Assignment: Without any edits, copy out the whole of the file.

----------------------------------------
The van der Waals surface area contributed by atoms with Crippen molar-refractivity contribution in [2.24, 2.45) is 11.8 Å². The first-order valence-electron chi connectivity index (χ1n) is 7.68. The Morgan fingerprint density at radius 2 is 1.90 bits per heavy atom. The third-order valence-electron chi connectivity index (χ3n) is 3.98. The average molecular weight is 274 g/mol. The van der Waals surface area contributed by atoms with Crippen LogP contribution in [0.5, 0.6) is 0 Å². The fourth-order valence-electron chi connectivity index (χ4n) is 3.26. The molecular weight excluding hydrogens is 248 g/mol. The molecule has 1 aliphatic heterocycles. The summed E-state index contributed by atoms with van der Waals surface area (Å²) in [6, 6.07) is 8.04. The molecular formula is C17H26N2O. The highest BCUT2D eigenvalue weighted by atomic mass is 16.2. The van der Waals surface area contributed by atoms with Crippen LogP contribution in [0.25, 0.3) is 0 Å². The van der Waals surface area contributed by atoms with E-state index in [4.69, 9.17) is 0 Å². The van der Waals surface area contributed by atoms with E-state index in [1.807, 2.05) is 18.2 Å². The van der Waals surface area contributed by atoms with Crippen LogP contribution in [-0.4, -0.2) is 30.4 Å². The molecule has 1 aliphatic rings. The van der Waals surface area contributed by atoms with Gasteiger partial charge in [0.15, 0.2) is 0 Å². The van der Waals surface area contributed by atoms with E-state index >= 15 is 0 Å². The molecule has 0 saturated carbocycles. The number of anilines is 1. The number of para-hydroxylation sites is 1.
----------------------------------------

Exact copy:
The van der Waals surface area contributed by atoms with Crippen molar-refractivity contribution in [2.24, 2.45) is 11.8 Å². The first-order valence-electron chi connectivity index (χ1n) is 7.68. The Morgan fingerprint density at radius 2 is 1.90 bits per heavy atom. The third-order valence-electron chi connectivity index (χ3n) is 3.98. The average molecular weight is 274 g/mol. The van der Waals surface area contributed by atoms with Crippen LogP contribution in [0.5, 0.6) is 0 Å². The fourth-order valence-electron chi connectivity index (χ4n) is 3.26. The molecular weight excluding hydrogens is 248 g/mol. The molecule has 1 aliphatic heterocycles. The summed E-state index contributed by atoms with van der Waals surface area (Å²) in [6, 6.07) is 8.04. The molecular formula is C17H26N2O. The highest BCUT2D eigenvalue weighted by atomic mass is 16.2. The van der Waals surface area contributed by atoms with Crippen LogP contribution in [0.25, 0.3) is 0 Å². The van der Waals surface area contributed by atoms with E-state index in [4.69, 9.17) is 0 Å². The van der Waals surface area contributed by atoms with E-state index in [1.807, 2.05) is 18.2 Å². The van der Waals surface area contributed by atoms with Crippen LogP contribution in [-0.4, -0.2) is 30.4 Å². The molecule has 1 aliphatic rings. The van der Waals surface area contributed by atoms with Gasteiger partial charge in [0.15, 0.2) is 0 Å². The van der Waals surface area contributed by atoms with E-state index >= 15 is 0 Å². The molecule has 0 saturated carbocycles. The number of anilines is 1. The number of para-hydroxylation sites is 1.